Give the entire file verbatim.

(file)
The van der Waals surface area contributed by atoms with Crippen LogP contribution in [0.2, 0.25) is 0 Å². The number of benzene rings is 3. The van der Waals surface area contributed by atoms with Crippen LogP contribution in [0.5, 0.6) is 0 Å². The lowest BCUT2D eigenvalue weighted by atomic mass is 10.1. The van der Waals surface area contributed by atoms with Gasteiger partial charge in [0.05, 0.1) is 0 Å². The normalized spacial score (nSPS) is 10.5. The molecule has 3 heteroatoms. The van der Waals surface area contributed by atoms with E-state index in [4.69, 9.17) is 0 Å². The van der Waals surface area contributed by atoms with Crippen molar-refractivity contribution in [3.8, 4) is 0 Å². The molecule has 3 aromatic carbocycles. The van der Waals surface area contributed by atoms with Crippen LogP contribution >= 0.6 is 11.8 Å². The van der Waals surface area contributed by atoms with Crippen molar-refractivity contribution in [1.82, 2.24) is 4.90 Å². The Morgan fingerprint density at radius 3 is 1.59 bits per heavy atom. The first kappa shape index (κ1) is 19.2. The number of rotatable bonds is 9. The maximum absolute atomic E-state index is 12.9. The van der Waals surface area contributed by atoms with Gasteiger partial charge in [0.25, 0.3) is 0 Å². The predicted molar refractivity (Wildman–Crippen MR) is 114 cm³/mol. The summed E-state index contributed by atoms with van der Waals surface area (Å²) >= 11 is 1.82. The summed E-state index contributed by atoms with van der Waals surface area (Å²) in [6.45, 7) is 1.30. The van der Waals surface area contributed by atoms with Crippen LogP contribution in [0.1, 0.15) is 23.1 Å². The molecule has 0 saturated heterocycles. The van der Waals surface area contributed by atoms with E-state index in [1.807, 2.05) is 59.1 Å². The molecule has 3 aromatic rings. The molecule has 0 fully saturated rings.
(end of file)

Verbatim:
The van der Waals surface area contributed by atoms with Crippen LogP contribution in [0.2, 0.25) is 0 Å². The number of benzene rings is 3. The van der Waals surface area contributed by atoms with Crippen LogP contribution in [0.5, 0.6) is 0 Å². The lowest BCUT2D eigenvalue weighted by atomic mass is 10.1. The van der Waals surface area contributed by atoms with Gasteiger partial charge in [0.05, 0.1) is 0 Å². The normalized spacial score (nSPS) is 10.5. The molecule has 3 heteroatoms. The van der Waals surface area contributed by atoms with E-state index in [4.69, 9.17) is 0 Å². The van der Waals surface area contributed by atoms with Crippen molar-refractivity contribution in [3.8, 4) is 0 Å². The molecule has 3 aromatic carbocycles. The van der Waals surface area contributed by atoms with Crippen LogP contribution >= 0.6 is 11.8 Å². The van der Waals surface area contributed by atoms with Crippen molar-refractivity contribution in [1.82, 2.24) is 4.90 Å². The Morgan fingerprint density at radius 3 is 1.59 bits per heavy atom. The first kappa shape index (κ1) is 19.2. The number of rotatable bonds is 9. The maximum absolute atomic E-state index is 12.9. The van der Waals surface area contributed by atoms with Gasteiger partial charge in [0.25, 0.3) is 0 Å². The predicted molar refractivity (Wildman–Crippen MR) is 114 cm³/mol. The summed E-state index contributed by atoms with van der Waals surface area (Å²) >= 11 is 1.82. The summed E-state index contributed by atoms with van der Waals surface area (Å²) in [6.45, 7) is 1.30. The van der Waals surface area contributed by atoms with Crippen LogP contribution in [0.1, 0.15) is 23.1 Å². The molecule has 0 saturated heterocycles. The van der Waals surface area contributed by atoms with E-state index in [1.807, 2.05) is 59.1 Å². The molecule has 3 aromatic rings. The molecule has 0 fully saturated rings.